Maintaining optimal performance in demanding situations is challenged by stress-induced alterations in performance. Here, we quantified the stress of nuclear power plant (NPP) operators (N=20) during a full-scale simulator training for incident and accident scenarios. We compared the ambulatory electrocardiography measurements of heart rate (HR) and heart rate variability (HRV), and self-reported stress during baselines and simulated scenarios. Perceived (scale 0-10) and physiologically measured stress were low during baseline after the scenarios and normal NPP operation (means 1.8-2.2, mean HR 75-80 bpm). During a cognitively challenging scenario simulating a sensor malfunction, the operators' stress was mild to moderate (mean 3.4; HR+12% from baseline). During simulations of severe accidents of fire and radioactive steam leakage, the experienced stress and cardiac activity were on a moderate to high level (means 4.2 and 4.6; HR+23% and+14% from baseline, respectively). Cardiac activity paralleled the self-reported stress: correlation of self-reported stress to HR was 0.61 (p<.001) and to HRV features RMSSD, HF, LF/HF, SD1, and SD1/SD2 were -0.26, -0.28, 0.35, -0.40, and -0.39 (p<.01), respectively. The low shared variance (22%) between HR and physical activity further support the interpretation that the cardiac activity was strongly linked to the experience of stress and not accountable by operators' movement within the simulator. Cardiac measurements in naturalistic settings can thus reveal relevant information on acute stress with the benefit of not interrupting the primary task.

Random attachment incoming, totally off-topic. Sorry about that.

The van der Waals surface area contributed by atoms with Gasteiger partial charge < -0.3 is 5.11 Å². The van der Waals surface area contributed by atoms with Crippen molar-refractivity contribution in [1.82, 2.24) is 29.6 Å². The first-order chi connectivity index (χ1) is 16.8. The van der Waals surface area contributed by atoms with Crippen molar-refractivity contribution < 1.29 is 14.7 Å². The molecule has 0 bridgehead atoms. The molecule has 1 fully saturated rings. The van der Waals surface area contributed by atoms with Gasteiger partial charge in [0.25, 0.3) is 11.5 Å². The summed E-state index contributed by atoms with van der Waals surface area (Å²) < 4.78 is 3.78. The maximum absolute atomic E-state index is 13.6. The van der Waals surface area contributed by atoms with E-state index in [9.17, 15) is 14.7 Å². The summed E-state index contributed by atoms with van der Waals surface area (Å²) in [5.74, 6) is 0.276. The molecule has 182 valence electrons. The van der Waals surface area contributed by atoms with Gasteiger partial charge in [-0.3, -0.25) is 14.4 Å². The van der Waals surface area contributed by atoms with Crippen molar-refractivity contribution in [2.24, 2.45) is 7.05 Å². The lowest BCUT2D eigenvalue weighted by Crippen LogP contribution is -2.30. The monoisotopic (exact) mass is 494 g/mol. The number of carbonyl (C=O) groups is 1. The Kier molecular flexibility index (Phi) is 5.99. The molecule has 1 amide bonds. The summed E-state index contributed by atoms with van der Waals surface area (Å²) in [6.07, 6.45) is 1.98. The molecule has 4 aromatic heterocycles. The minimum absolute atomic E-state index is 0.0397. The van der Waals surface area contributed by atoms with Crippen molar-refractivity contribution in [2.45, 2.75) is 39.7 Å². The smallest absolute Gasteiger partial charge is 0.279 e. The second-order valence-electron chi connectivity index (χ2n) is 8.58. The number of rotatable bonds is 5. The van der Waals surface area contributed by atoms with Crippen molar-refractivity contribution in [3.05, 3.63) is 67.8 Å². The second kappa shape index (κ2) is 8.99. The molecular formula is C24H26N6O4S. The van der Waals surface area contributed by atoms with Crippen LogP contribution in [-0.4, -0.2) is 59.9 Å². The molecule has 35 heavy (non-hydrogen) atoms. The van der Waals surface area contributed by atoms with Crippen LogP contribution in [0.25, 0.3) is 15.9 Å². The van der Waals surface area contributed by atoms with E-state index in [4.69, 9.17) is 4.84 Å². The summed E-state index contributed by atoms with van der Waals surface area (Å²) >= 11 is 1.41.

- Operator work